Science Fiction Hall of Fame – Volume Two A
October 31, 2010 2 Comments
The more I read of science fiction from the 1930’s to 60’s, the more I realize that this was where our culture grew up in a sense it hadn’t before. These people were dreaming the future we live in. I don’t mean because they (good grief) “predicted” anything, but because they were pioneers of new ideas, new perspectives, new attitudes. To fully explore all that you needed a literature without any limits, where every dial could be turned.
The format they did it best with was the short format. Maybe it was an accident of publishing history, I don’t know. But most of the best science fiction stories are either short stories or short novels.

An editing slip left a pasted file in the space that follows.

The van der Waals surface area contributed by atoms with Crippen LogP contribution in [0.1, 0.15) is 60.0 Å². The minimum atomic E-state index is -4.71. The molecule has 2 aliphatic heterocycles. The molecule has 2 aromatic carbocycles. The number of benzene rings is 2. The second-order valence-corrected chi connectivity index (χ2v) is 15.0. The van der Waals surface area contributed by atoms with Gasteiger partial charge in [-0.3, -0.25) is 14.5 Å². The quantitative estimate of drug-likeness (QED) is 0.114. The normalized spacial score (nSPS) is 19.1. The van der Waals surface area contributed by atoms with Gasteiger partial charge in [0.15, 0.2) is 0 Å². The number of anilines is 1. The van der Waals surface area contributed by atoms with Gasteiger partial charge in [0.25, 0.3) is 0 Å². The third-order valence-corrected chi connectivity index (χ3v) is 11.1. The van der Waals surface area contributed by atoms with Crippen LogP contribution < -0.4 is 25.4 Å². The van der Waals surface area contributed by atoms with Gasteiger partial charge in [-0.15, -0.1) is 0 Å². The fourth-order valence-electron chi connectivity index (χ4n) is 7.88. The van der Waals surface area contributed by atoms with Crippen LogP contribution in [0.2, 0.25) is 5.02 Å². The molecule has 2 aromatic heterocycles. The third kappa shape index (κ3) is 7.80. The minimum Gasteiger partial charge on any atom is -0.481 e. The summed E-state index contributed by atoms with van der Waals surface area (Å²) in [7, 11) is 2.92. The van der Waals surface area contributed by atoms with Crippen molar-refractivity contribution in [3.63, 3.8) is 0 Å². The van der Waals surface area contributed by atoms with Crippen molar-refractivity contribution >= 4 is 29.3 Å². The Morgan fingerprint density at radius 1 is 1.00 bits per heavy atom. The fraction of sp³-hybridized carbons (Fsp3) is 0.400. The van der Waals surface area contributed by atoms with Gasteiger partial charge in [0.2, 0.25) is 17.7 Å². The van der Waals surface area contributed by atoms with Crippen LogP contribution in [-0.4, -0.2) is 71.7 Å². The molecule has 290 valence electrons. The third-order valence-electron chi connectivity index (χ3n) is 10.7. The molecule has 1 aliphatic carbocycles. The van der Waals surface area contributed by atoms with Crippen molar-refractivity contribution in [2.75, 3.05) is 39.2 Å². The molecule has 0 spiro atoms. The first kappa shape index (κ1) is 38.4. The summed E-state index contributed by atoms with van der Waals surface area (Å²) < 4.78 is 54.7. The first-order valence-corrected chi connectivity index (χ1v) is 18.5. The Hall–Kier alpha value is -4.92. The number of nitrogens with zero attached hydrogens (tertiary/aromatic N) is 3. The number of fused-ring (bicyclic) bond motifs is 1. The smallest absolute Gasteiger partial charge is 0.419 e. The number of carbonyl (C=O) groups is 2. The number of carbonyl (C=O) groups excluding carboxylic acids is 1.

For exploring the novels, have a look at the Gollancz Masterworks series. For the rest there’s anthologies. This is one of them. Every story here is exceptional or historic in some way: Call Me Joe (1957) by Poul Anderson, which contains the core ideas of Avatar. Who Goes There? (1938) by John W. Campbell, filmed as The Thing. Universe (1941) by Heinlein, the original degenerate generation ship story, (one echo of which is WALL-E). The Marching Morons (1951) by C. M. Kornbluth, the basis for Idiocracy.
The deep link between science fiction and libertarianism is demonstrated in … And Then There Were None (1951) by Eric Russell, which portrays moneyless anarcho-libertarians inspired by Gandhi, and With Folded Hands (1954) by Jack Williamson, the nanny state nightmare version of Asimov’s robotic laws.
As anthologies go, this is about as good as it gets.